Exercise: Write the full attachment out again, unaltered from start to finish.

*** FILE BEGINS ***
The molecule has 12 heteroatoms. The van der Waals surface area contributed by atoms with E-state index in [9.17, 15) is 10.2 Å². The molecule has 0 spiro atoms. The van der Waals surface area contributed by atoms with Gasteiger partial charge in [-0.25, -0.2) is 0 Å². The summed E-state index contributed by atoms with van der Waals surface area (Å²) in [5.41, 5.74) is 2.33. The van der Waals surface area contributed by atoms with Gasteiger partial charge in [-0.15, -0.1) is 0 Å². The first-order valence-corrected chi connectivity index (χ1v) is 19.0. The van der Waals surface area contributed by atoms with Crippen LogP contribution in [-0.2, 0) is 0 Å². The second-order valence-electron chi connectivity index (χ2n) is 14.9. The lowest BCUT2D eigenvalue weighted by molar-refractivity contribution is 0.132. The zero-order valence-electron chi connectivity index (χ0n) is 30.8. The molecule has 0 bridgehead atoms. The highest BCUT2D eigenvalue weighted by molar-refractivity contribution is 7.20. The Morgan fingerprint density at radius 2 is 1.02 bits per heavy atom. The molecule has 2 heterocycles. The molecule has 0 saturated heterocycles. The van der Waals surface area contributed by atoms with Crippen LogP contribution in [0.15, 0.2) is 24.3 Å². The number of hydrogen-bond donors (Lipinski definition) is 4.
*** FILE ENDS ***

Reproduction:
The molecule has 12 heteroatoms. The van der Waals surface area contributed by atoms with E-state index in [9.17, 15) is 10.2 Å². The molecule has 0 spiro atoms. The van der Waals surface area contributed by atoms with Gasteiger partial charge in [-0.25, -0.2) is 0 Å². The summed E-state index contributed by atoms with van der Waals surface area (Å²) in [5.41, 5.74) is 2.33. The van der Waals surface area contributed by atoms with Gasteiger partial charge in [-0.15, -0.1) is 0 Å². The first-order valence-corrected chi connectivity index (χ1v) is 19.0. The van der Waals surface area contributed by atoms with Crippen LogP contribution in [-0.2, 0) is 0 Å². The second-order valence-electron chi connectivity index (χ2n) is 14.9. The lowest BCUT2D eigenvalue weighted by molar-refractivity contribution is 0.132. The zero-order valence-electron chi connectivity index (χ0n) is 30.8. The molecule has 0 bridgehead atoms. The highest BCUT2D eigenvalue weighted by molar-refractivity contribution is 7.20. The Morgan fingerprint density at radius 2 is 1.02 bits per heavy atom. The molecule has 2 heterocycles. The molecule has 0 saturated heterocycles. The van der Waals surface area contributed by atoms with Crippen LogP contribution in [0.15, 0.2) is 24.3 Å². The number of hydrogen-bond donors (Lipinski definition) is 4.